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Album Review: The Dream Is Over by PUP

Canadian punks PUP release their second album The Dream Is Over on 27th May via SideOneDummy Records. Off the back of their critically acclaimed self-titled debut in 2014 the band have rightly come in for a lot of praise and as such this is one of the most anticipated punk albums of 2016, but it hasn’t always been such a smooth ride for the band.

The Dream Is Over are the exact words a doctor spoke to singer/guitarist Stefan Babcock last year upon discovering that one of his vocal chords had a small cyst and was beginning haemorrhage. For a band that played over 450 shows in support of their debut it’s perhaps not a surprise that it happened. While the dream might be pretty different for the band now (reduced schedules etc) the album has a definite ‘fuck you’ feel to it. Conquering adversity, being at your lowest ebb and challenging yourself are all covered here. It all does the album the world of good, it’s a raucous and thrilling album that ingrains itself and will surely become one of your favourite albums of 2016.

Here you have an album that bears the marks, bruises and scars of the realities of the band’s experience yet it’s tempered by the sheer joy of their journey. There’s spittle drenched venom on opener ‘If This Tour Doesn’t Kill You, I Will’ yet there’s a sense of tongue in cheek humour a joyful ‘we got through this feeling’ that resonates. For a track with such blatant frustration it’s surprisingly infectious and easily enjoyable. It sets the template for The Dream Is Over and is a high point the album does fall from. ‘DVP’ is a frantic punk number before ‘Doubts’ tempers bleak lyrical content with an instantaneous and infectious hook. This is the best way possible to turn dark and brooding content around with punchy and direct music. The dark honesty combined with the straightforward and simple punk makes it nigh on impossible not to fall in love with.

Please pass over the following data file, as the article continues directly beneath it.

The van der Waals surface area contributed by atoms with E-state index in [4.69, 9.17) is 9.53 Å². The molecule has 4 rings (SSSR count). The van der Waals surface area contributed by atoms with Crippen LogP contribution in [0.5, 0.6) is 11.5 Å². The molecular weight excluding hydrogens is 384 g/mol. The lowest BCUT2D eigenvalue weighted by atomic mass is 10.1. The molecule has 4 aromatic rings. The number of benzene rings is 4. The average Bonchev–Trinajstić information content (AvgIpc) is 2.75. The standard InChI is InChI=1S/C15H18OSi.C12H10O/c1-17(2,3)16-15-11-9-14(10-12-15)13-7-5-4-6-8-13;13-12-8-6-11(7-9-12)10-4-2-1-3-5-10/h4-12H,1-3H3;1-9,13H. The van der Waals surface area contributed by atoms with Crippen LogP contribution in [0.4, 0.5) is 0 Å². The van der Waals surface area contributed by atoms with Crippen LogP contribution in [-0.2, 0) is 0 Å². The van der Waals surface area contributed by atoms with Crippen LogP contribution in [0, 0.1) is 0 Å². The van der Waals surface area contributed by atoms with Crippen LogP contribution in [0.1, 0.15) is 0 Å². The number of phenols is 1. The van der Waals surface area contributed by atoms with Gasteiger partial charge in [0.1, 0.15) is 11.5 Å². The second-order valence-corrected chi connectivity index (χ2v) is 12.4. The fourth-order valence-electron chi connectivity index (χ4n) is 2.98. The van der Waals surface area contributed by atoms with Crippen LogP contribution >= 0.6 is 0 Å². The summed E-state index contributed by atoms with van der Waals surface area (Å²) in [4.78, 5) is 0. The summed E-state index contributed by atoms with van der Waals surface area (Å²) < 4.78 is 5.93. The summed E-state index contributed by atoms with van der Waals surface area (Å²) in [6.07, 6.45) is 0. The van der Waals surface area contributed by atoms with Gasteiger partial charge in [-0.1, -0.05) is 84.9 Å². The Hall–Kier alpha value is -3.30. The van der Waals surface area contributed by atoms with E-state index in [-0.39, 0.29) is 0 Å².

‘Sleep In The Heat’ does more of the same before ‘The Coast’ welcomes you in with its gentle acoustic intro before turning into a monstrous punk beast. In stark contrast ‘Old Wounds’ is a visceral hard punk onslaught – challenging when you were wronged in the past and how it effected and effects you. While it mightn’t be as instant as other tracks it still stands out as one of the best. ‘Can’t Win’ and ‘Familiar Pattern’ are the two obvious high points of The Dream Is Over both tracks are laced with that now acquainted combo of dark lyrics, big hooks and an infectious feeling that somehow makes you grin. The former is the darker of the two with the call to arms and defiant line of ‘It feels like I can’t win and I can’t wait to be alone again’ being one that you’ll find yourself belting out. The latter could hardly be described as a happy song, yet there’s something inspiring and all-conquering about it that connects with the listener – it’s not just the lyrical content here, the music does the real talking; let those riffs wash over you. ‘Pine Point’ does the job of an album closer perfectly, encapsulating all the different tones and feelings from the preceding nine tracks it’s one that is worthy of the great album The Dream Is Over is.

PUP have pulled it out of the bag with The Dream Is Over. If you thought their debut was good, this is on another level. It’s an album that will connect with many different people and one that should be rightfully considered one of the best punk albums of 2016.

AD Rating 8.5/10

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